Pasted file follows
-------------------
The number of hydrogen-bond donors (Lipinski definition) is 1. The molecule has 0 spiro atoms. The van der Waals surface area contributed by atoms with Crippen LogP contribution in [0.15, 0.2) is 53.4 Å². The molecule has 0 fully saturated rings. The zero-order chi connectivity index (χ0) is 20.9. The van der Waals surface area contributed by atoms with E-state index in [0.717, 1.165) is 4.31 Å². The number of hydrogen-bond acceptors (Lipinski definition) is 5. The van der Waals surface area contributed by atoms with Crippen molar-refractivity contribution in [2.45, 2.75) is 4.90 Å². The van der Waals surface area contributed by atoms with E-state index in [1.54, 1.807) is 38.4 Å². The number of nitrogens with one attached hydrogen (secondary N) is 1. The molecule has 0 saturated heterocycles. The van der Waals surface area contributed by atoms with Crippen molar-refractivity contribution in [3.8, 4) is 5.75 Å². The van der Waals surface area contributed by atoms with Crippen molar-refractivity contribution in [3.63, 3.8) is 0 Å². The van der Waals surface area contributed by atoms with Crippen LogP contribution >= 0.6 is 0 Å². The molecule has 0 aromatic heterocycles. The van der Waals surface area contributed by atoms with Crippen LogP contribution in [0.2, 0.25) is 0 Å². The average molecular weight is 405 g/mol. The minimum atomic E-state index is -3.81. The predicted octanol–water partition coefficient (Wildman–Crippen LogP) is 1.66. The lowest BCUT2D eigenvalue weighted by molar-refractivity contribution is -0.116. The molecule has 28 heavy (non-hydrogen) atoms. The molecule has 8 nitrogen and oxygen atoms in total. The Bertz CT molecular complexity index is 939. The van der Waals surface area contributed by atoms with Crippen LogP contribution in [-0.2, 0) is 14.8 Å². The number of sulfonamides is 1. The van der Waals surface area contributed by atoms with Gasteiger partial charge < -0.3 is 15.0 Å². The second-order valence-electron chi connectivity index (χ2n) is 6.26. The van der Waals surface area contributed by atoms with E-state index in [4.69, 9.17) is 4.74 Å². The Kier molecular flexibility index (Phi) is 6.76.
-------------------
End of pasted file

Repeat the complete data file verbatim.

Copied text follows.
The number of hydrogen-bond donors (Lipinski definition) is 1. The molecule has 0 spiro atoms. The van der Waals surface area contributed by atoms with Crippen LogP contribution in [0.15, 0.2) is 53.4 Å². The molecule has 0 fully saturated rings. The zero-order chi connectivity index (χ0) is 20.9. The van der Waals surface area contributed by atoms with E-state index in [0.717, 1.165) is 4.31 Å². The number of hydrogen-bond acceptors (Lipinski definition) is 5. The van der Waals surface area contributed by atoms with Crippen molar-refractivity contribution in [2.45, 2.75) is 4.90 Å². The van der Waals surface area contributed by atoms with E-state index in [1.54, 1.807) is 38.4 Å². The number of nitrogens with one attached hydrogen (secondary N) is 1. The molecule has 0 saturated heterocycles. The van der Waals surface area contributed by atoms with Crippen molar-refractivity contribution in [3.8, 4) is 5.75 Å². The van der Waals surface area contributed by atoms with Crippen molar-refractivity contribution in [3.63, 3.8) is 0 Å². The van der Waals surface area contributed by atoms with Crippen LogP contribution >= 0.6 is 0 Å². The molecule has 0 aromatic heterocycles. The van der Waals surface area contributed by atoms with Crippen LogP contribution in [0.2, 0.25) is 0 Å². The average molecular weight is 405 g/mol. The minimum atomic E-state index is -3.81. The predicted octanol–water partition coefficient (Wildman–Crippen LogP) is 1.66. The lowest BCUT2D eigenvalue weighted by molar-refractivity contribution is -0.116. The molecule has 28 heavy (non-hydrogen) atoms. The molecule has 8 nitrogen and oxygen atoms in total. The Bertz CT molecular complexity index is 939. The van der Waals surface area contributed by atoms with Crippen LogP contribution in [-0.2, 0) is 14.8 Å². The number of sulfonamides is 1. The van der Waals surface area contributed by atoms with Gasteiger partial charge < -0.3 is 15.0 Å². The second-order valence-electron chi connectivity index (χ2n) is 6.26. The van der Waals surface area contributed by atoms with E-state index in [4.69, 9.17) is 4.74 Å². The Kier molecular flexibility index (Phi) is 6.76.